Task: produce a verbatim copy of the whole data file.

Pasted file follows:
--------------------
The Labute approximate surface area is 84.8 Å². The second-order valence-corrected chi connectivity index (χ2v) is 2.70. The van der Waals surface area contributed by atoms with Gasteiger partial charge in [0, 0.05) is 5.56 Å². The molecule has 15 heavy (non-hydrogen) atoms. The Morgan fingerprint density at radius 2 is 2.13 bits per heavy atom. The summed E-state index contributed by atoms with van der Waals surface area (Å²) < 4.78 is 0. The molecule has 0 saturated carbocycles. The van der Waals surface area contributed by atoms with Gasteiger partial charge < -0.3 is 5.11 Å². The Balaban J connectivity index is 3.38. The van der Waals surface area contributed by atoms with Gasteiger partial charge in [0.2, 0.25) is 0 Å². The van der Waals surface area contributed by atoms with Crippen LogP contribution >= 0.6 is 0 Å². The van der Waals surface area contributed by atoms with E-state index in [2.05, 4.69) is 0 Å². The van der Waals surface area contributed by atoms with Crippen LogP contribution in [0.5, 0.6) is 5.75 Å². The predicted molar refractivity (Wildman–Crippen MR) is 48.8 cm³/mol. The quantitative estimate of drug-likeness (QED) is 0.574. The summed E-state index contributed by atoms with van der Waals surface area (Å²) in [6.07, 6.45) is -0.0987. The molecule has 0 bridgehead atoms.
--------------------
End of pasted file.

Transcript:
The Labute approximate surface area is 84.8 Å². The second-order valence-corrected chi connectivity index (χ2v) is 2.70. The van der Waals surface area contributed by atoms with Gasteiger partial charge in [0, 0.05) is 5.56 Å². The molecule has 15 heavy (non-hydrogen) atoms. The Morgan fingerprint density at radius 2 is 2.13 bits per heavy atom. The summed E-state index contributed by atoms with van der Waals surface area (Å²) < 4.78 is 0. The molecule has 0 saturated carbocycles. The van der Waals surface area contributed by atoms with Gasteiger partial charge < -0.3 is 5.11 Å². The Balaban J connectivity index is 3.38. The van der Waals surface area contributed by atoms with Gasteiger partial charge in [0.2, 0.25) is 0 Å². The van der Waals surface area contributed by atoms with Crippen LogP contribution >= 0.6 is 0 Å². The van der Waals surface area contributed by atoms with E-state index in [2.05, 4.69) is 0 Å². The van der Waals surface area contributed by atoms with Crippen LogP contribution in [0.5, 0.6) is 5.75 Å². The predicted molar refractivity (Wildman–Crippen MR) is 48.8 cm³/mol. The quantitative estimate of drug-likeness (QED) is 0.574. The summed E-state index contributed by atoms with van der Waals surface area (Å²) in [6.07, 6.45) is -0.0987. The molecule has 0 bridgehead atoms.